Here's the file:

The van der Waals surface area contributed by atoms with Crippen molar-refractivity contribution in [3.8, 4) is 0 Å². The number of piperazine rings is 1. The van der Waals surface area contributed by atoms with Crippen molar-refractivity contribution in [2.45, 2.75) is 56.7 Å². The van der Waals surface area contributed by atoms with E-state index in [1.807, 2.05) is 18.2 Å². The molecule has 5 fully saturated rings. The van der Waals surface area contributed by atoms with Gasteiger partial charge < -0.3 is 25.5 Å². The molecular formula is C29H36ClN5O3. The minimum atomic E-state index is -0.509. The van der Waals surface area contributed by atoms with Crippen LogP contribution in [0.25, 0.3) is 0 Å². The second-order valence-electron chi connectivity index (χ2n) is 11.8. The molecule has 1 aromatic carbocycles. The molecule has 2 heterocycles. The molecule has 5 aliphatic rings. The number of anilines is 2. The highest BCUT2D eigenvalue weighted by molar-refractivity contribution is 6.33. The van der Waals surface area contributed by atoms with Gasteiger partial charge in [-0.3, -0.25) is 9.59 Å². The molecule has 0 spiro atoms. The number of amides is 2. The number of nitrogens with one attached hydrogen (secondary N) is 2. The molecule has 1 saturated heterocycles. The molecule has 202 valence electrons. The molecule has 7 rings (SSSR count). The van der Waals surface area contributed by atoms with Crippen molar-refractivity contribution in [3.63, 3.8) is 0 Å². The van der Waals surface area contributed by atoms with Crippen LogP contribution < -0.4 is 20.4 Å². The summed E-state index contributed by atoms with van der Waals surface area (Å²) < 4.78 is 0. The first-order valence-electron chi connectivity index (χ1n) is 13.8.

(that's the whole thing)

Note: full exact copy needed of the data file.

The van der Waals surface area contributed by atoms with Crippen molar-refractivity contribution in [3.8, 4) is 0 Å². The number of piperazine rings is 1. The van der Waals surface area contributed by atoms with Crippen molar-refractivity contribution in [2.45, 2.75) is 56.7 Å². The van der Waals surface area contributed by atoms with E-state index in [1.807, 2.05) is 18.2 Å². The molecule has 5 fully saturated rings. The van der Waals surface area contributed by atoms with Gasteiger partial charge < -0.3 is 25.5 Å². The molecular formula is C29H36ClN5O3. The minimum atomic E-state index is -0.509. The van der Waals surface area contributed by atoms with Crippen LogP contribution in [0.25, 0.3) is 0 Å². The second-order valence-electron chi connectivity index (χ2n) is 11.8. The molecule has 1 aromatic carbocycles. The molecule has 2 heterocycles. The molecule has 5 aliphatic rings. The number of anilines is 2. The highest BCUT2D eigenvalue weighted by molar-refractivity contribution is 6.33. The van der Waals surface area contributed by atoms with Gasteiger partial charge in [-0.3, -0.25) is 9.59 Å². The molecule has 0 spiro atoms. The number of amides is 2. The number of nitrogens with one attached hydrogen (secondary N) is 2. The molecule has 1 saturated heterocycles. The molecule has 202 valence electrons. The molecule has 7 rings (SSSR count). The van der Waals surface area contributed by atoms with Crippen molar-refractivity contribution in [3.63, 3.8) is 0 Å². The van der Waals surface area contributed by atoms with Crippen LogP contribution < -0.4 is 20.4 Å². The summed E-state index contributed by atoms with van der Waals surface area (Å²) < 4.78 is 0. The first-order valence-electron chi connectivity index (χ1n) is 13.8.